#MaybeHeDoesntHitYou: Think Twice Before You Make Excuses for Him

Image from Pixabay

Image from Pixabay

Listen, I get it — you love him.

You have heard these warnings before, but you love him and that’s enough, right? He’ll change. You can make him better. He doesn’t hit you so it’s not abuse. You don’t want to hear this talk against him because nobody knows him like you do. I get it, because I’ve said all of this before, too.

Abuse isn’t always black eyes or bruises on your neck from a night that doesn’t make you blush. Emotional abuse, as detailed in a Twitter hashtag called #MaybeHeDoesntHitYou, isn’t always obvious at first. So, maybe he doesn’t hit you, but…

He Negs to Make You Doubt Yourself

GIF from Giphy.com

GIF from Giphy.com

Self-proclaimed pickup artists claim that this is a great technique when, really, these thinly veiled, sugarcoated insults are the stepping stones to an emotionally abusive relationship. “Negging” is a dated dating tactic that involves giving someone a backhanded compliment that makes them feel good about themselves on one hand, but attacks them in the same breath.

Some examples include:

  • “You’re beautiful, but you’d be a lot prettier if you put some makeup on.”
  • “That outfit looks great — not a lot of girls with your figure would be brave enough to wear that.”

It’s textbook manipulation that takes advantage of normal need for support and validation. It’s subtle and sounds sweet when romanticized, which is why a lot of people with low self-esteem fall for it.

He Keeps a Checklist of All Your Mistakes

Image from Pexels

Image from Pexels

Nobody’s perfect and he’s made it his job to remind you.

Healthy relationships have partners who keep each other in check, yes, but when he reminds you of your every mistake just to undermine you, then it’s emotionally abusive. It’s when he makes you feel like you’re lucky he’s with you, despite all the imperfections he reminds you of every single day.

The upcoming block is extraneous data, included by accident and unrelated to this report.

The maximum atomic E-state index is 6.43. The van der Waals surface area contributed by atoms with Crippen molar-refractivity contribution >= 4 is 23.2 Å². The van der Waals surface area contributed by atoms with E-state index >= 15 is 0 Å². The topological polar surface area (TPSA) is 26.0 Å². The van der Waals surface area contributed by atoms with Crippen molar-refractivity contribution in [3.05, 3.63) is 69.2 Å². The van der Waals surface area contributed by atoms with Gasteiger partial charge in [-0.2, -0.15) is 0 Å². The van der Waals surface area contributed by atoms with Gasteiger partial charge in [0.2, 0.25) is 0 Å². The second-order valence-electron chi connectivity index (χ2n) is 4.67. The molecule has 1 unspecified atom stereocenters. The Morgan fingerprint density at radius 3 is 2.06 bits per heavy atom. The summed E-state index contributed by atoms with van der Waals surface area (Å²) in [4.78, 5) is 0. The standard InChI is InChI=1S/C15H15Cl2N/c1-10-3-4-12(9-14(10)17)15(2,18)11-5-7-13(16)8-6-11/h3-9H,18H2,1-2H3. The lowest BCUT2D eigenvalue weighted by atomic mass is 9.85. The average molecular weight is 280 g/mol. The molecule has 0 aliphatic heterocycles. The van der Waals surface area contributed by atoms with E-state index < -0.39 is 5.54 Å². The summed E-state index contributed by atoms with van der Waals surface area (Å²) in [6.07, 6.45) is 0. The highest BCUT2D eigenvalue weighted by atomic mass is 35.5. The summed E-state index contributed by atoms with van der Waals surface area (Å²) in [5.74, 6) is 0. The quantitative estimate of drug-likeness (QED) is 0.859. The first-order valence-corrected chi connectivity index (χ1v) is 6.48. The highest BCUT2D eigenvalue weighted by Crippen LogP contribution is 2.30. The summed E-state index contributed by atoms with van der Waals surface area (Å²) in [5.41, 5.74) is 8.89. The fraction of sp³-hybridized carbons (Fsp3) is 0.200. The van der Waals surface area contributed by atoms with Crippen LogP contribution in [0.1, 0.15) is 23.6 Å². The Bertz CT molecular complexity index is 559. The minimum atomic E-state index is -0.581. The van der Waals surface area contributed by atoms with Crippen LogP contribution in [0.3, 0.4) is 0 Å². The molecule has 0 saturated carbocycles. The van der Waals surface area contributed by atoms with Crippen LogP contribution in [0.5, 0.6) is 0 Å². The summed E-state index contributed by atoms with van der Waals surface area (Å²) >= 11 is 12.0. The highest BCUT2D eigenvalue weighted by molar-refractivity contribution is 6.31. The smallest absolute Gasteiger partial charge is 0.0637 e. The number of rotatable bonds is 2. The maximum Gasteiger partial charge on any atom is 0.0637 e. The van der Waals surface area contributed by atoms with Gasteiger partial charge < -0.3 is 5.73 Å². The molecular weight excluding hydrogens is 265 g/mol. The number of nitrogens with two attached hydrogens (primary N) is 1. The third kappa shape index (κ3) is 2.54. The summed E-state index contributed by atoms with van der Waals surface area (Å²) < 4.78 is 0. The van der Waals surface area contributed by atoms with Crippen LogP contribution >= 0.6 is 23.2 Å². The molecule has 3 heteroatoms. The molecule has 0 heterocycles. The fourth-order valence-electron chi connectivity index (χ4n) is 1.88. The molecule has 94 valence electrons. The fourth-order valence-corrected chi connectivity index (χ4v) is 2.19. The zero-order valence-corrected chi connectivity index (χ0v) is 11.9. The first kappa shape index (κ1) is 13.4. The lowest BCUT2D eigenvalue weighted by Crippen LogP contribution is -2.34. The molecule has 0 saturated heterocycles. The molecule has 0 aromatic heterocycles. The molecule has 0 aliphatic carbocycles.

Think about it: have you ever had an argument because he did something to upset you and suddenly, he brings up an unrelated mistake you did, as if that justifies why he gets to hurt you now? He makes you apologize for being upset. Soon enough, you fear confrontation at the risk of angering him as you’ve anticipated what he has to say as if your feelings don’t matter, when they do.

It’s like he’s never at fault while you always are.

He Isolates You from Your Friends and Family

Image from Pexels

Image from Pexels

Others might claim this is him being loving and attentive — it’s sweet that he wants to spend so much time with you, right? Ask yourself, then: does he make you feel like you have to ask for permission to see family and friends? Does he invade your privacy and force you to let him know who you’re talking to, saying it’s for your own protection?

Isolation starts small.

He tells you that nobody knows you like he does. Then, he makes you feel like nobody else will ever accept or forgive you like he does. He puts you on a pedestal and when you don’t reach his perfect standards, he gets upset with you and you start to feel like you let him down.

With him, you’re always uncomfortable and anxious, like you constantly have to prove you’re enough so he won’t leave, when it’s just a tactic to make sure you stay. He makes you depend on him and seek out his approval for everything. He takes away your agency, until you believe you have no power left when nothing could be farther from the truth.

So, maybe he doesn’t hit you. Maybe he does and he makes you feel like you deserve it. It’s different for every abusive relationship and…

He Can Be Anyone

Image from Pexels

Image from Pexels

Sometimes, “he” isn’t a he at all. Sometimes, “he” is your best girl friend. Sometimes, “he” is your mother or father or some other relative. Sometimes, “he” is you. Abusive relationships don’t always mean the relationship was romantic, but the situations ring the same hurt and truth.

Emotional abuse can come from anyone, and even abusers sometimes don’t know what they’re doing is abuse until they’re taught otherwise. It’s okay not to know — just know it’s never the survivor’s job to teach their abusers anything.

Take care of yourself and of those around you. If you see the signs of abuse, get out. Because, while you may love him, sure — please, love yourself enough to you put yourself first, for once, and do the best thing for you and leave him.

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